Faulty Rail Surface head checks, short-pitch corrugation, plastic yielding, etc.
Faults inside Rail: inclusions of material and welding failures
Worn Rail: lateral wear, longitudinal wear, etc.
Aged Rail Material: changed characteristics of rail material caused by fatigue or ageing
Broken Rail: all types of breakage (brittle fracture, comminuted fracture, etc.)
Faulty Elastic Rail Pad: faulty or missing elastic rail pad
Faulty Rail Fastening/Ironmongery: slack or broken rail fastening (bolts, clamps, etc.)
Aged Timber Sleeper
Cracks in Concrete Sleeper: longitudinal or lateral cracks
Insufficient Track Bed: wear of ballast, too less edge of ballast, reduction of bearing capacity due to insufficient drainage, base failure of an embankment, elevation due to poor frost resistance, etc.
Description: Wear of ballast causes subsidence. This might cause failures of the track. Therefore the proportion of Y and Q forces might be higher and a derailment might be the consequence. Moreover a reduced edge of ballast might reduce the lateral resistance and a track distortion might be the result.
For the reasons of the analysis and the validation of the supposed logical connections between different safety related fault events and states in the railways, a network of technical train monitoring components must exist. The data acquisition can be done on the vehicle-side or wayside or both together. Based upon research projects within the last years several sensor systems are now available which can be used for automated monitoring. Aim of such devices is to increase operational quality by means of prevention and therefore to guarantee a safe and reliable transport of passengers and goods. The key issue by the observations is the evaluation of the proper correlation of the collected data (allocation of fault state to vehicle number). If this practical problem can be solved, a huge database of monitored parameters and therefore of particular detailed information about important fault states and events will be available.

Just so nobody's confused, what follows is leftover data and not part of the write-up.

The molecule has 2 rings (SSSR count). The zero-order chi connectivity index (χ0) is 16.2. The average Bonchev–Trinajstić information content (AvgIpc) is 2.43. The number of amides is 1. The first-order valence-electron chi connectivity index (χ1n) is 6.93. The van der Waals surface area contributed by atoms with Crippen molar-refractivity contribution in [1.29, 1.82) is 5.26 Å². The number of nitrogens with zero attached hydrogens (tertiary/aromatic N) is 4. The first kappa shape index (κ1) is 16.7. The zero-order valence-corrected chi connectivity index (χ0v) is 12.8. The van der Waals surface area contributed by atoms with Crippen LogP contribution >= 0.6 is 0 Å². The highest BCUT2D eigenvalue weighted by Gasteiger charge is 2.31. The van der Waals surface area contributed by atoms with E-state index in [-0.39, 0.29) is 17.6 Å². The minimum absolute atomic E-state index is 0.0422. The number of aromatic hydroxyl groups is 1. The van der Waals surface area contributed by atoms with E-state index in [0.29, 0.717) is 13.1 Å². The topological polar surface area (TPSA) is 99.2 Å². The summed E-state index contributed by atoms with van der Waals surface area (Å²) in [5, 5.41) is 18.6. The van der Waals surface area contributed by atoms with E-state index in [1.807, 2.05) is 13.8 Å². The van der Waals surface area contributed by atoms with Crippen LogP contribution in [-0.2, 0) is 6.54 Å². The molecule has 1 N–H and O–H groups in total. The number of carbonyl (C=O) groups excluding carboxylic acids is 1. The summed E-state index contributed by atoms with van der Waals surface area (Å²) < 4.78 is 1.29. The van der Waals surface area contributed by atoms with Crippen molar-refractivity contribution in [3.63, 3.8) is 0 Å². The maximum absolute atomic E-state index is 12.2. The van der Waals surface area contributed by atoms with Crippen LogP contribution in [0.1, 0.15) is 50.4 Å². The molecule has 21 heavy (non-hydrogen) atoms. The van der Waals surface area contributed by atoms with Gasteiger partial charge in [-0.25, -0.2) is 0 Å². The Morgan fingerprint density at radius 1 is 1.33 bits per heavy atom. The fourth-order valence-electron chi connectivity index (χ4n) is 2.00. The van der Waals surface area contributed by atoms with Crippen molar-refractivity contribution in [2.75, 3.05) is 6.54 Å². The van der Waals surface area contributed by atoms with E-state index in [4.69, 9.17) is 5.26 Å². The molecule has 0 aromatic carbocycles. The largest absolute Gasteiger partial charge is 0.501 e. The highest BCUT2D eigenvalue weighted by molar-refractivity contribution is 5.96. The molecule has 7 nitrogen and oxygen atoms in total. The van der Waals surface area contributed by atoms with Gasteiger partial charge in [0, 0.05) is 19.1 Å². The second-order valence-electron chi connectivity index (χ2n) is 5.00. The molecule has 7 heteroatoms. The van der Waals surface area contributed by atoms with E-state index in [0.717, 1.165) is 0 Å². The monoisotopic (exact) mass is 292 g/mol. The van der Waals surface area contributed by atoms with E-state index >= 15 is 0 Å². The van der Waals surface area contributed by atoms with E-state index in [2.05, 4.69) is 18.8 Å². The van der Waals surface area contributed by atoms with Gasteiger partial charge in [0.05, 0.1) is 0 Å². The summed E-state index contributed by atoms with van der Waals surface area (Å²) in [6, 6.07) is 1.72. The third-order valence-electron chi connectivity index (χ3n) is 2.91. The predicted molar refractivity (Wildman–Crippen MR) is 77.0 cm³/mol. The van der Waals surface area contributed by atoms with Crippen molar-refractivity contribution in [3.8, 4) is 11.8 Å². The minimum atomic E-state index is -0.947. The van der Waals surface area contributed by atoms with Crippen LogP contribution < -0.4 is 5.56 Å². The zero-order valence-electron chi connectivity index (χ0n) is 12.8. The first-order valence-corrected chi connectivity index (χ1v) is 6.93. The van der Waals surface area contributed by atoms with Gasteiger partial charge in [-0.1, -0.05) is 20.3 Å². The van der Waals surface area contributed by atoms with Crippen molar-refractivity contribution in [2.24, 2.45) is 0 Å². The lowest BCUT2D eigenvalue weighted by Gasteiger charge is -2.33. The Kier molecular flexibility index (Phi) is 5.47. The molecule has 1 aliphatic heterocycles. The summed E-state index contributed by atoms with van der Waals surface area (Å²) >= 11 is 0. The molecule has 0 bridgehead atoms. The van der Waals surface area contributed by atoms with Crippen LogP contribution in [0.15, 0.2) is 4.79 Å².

Under consideration of dependencies between failure states reactions on recognized failures states can be optimized. This causes a reduction of loss by prevention of secondary losses and improves the safety of railway operation. Based upon reduced secondary losses the availability of rolling stock and infrastructure should increase and therefore the efficiency of operation should also increase. Therefore a cross border recording along the European corridors is required.
Annex III of directive 2008/57/EC  specifies the essential requirements on interoperability which a railway system has to fulfill. Safety is one of these essential requirements and is defined by several requirements. One of them is for the design, construction or assembly, maintenance and monitoring of safety-critical components, and more particularly of the components involved in train movements.
In accordance to directive 2008/57/EC the railway companies must verify this at least in context to the conferral and monitoring of safety authorization based upon article 11 of directive 2004/49/EC  and for licensing and supervision of safety certification based upon article 10 of directive 2004/49/EC.
In the recently started European project “D-Rail - Development of the Future Rail Freight System to Reduce the Occurrences and Impact of Derailment” this methodology will be applied to identify failures in railway operation, which have to be monitored to prevent derailments.
Described work was funded by the Austrian ministry of transport, technology and innovation in the frame of the program ISB – “Innovative System Railway”.